Publications

The list of selected staff publications may be searched by keyword or author and can be sorted by year.

“Public History and the Environment.” In The Oxford Handbook of Public History, edited by James B. Gardner and Paula Hamilton, 190–206. New York: Oxford University Press, 2017.
America's Forested Wetlands: From Wasteland to Valued Resource. Durham, N.C.: Forest History Society, 2008.

A history of society's changing perceptions, values, actions, and laws pertaining to wetland environments in the United States.

"Technology, Pollution, and the Environment." with Joel A. Tarr, eds. A special theme issue of Environmental History Review 18 (Spring 1994).

A collection of essays that explore the reciprocal influences of technology and the environment during the nineteenth and twentieth centuries.

"Industrial Technology and the American West: The Transformation of Hard Rock Mining." Midwest Review 3 (Spring 1981), 30–33.

A review essay of Mark Wyman’s book, Hard Rock Epic: Western Miners and the Industrial Revolution, 1860–1910.

"Technology and the Environment: The Historians' Challenge" with Joel A. Tarr. Environmental History Review 18 (Spring 1994): 1–7.

Reflections on the research opportunities that exist for those historians willing to analyze the interconnections between technology and the natural environment.

"M.M. O'Shaughnessy." APWA Reporter 46 (March 1979), 4–5. (Reprinted in People Making Public Works History: A Century of Progress, 1894–1994, Robert D. Bugher, 261-62. Kansas City, Mo.: American Public Works Association, 1998.)

A biographical sketch of the San Francisco engineer best known for his work on the controversial dam built in Yosemite National Park’s Hetch Hetchy valley.

“The Material Culture of Environmentalism: Looking for Trees in the Smithsonian’s Pinback Button Collection.” With Ann M. Seeger. In Forest History Today 20 (Spring/Fall 2014): 32-36.
Mixing the Waters: Environment, Politics, and the Building of the Tennessee-Tombigbee Waterway. Akron, Ohio: The University of Akron Press, 1993.

This history of the largest and most controversial water project ever built by the U.S. Army Corps of Engineers interweaves analyses of changing environmental values, engineering, and pork-barrel politics. Recipient of the Public Works Historical Society’s 1994 Abel Wolman Award and the 1995 Choice Outstanding Academic Book Award.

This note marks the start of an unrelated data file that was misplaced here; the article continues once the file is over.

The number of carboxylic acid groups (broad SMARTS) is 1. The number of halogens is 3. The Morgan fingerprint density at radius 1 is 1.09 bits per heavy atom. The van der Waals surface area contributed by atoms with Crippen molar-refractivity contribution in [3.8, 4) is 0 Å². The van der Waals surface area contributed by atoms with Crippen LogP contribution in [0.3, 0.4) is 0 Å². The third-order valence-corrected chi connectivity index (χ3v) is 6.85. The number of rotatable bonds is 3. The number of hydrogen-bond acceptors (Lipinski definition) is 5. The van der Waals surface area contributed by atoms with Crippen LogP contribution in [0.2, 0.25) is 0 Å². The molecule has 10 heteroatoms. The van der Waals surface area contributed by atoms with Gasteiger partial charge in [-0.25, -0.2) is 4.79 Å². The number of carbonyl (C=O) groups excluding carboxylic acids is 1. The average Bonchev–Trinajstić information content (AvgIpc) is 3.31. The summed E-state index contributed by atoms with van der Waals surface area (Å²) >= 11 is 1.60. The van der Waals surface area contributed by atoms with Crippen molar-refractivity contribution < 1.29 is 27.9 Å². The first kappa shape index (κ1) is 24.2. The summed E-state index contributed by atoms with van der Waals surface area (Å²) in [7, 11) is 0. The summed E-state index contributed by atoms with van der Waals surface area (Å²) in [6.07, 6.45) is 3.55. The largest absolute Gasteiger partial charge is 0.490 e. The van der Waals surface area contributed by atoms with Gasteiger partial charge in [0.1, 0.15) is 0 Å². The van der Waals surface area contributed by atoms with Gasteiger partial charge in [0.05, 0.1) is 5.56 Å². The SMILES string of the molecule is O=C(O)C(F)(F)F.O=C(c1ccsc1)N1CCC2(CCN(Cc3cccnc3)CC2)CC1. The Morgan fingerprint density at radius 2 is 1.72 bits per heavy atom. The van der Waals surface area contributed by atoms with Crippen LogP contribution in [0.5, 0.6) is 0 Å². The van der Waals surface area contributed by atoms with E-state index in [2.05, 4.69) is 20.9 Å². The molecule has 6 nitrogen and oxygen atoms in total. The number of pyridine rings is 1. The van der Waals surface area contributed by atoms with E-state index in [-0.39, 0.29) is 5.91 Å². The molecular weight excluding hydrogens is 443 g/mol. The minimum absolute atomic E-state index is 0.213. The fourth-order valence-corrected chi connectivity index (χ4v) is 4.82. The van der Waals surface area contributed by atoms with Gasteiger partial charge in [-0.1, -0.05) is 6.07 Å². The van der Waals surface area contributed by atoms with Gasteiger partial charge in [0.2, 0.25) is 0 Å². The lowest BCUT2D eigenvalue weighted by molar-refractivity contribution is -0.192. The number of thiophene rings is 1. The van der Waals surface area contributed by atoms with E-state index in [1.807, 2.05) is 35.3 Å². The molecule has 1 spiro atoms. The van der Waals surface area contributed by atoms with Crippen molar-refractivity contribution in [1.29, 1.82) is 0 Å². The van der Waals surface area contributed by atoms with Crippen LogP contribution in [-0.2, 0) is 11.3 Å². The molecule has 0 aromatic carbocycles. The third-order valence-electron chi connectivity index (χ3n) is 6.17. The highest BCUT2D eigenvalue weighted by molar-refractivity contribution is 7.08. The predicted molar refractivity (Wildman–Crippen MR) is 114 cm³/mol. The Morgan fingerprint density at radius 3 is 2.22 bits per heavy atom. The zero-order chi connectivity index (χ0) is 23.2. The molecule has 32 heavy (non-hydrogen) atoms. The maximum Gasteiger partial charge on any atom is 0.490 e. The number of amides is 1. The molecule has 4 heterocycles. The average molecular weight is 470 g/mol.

“The Santa Barbara Oil Spill, 1969.” Global Environment: A Journal of History and Natural and Social Sciences 11 (2013): 193-194.
"Carmen E. Turner." APWA Reporter 60 (February 1993): 26–27. (Reprinted in People Making Public Works History: A Century of Progress, 1894–1994, edited by Robert D. Bugher, 336-37. Kansas City, Mo.: American Public Works Association, 1998.)

A biographical sketch of the first woman to manage a major transit system in the United States. Turner headed the Washington Metropolitan Area Transit Authority from 1983 to 1990.

“At the Intersection of Histories: Technology and the Environment” with Joel A. Tarr. Technology and Culture 39 (October 1998): 601–640.

A survey of publishing trends in the history of technology and environmental history that focuses on the growing number of works that have addressed the interplay of technology and the environment. It also suggests a range of opportunities for future research.

Going Underground: Tunneling Past, Present, and Future with Howard Rosen, eds. Kansas City, Mo.: American Public Works Association, 1998.

A collection of essays addressing the history of tunnels and tunneling from ancient times to the present, including discussions of the politics and construction of the Channel Tunnel and the ill-fated Super-conducting Super Collider. This richly illustrated volume also includes a detailed account of the Smithsonian’s Tunnels! exhibition.

"Scientific Instrumentation as an Element of U.S. Science Policy: National Science Foundation Support of Chemistry Instrumentation." In Invisible Connections: Instruments, Institutions, and Science, edited by Robert Bud and Susan E. Cozzens, 238–63. Bellingham, Wash.: SPIE Optical Engineering Press, 1992.

A history of the U.S. government’s support of chemistry instrumentation, 1950–1990.

"Environmental Policy during the Carter Presidency." In The Carter Presidency: Policy Choices in the Post-New Deal Era, edited by Gary M. Fink and Hugh Davis Graham, 179–201. Lawrence: University Press of Kansas, 1998.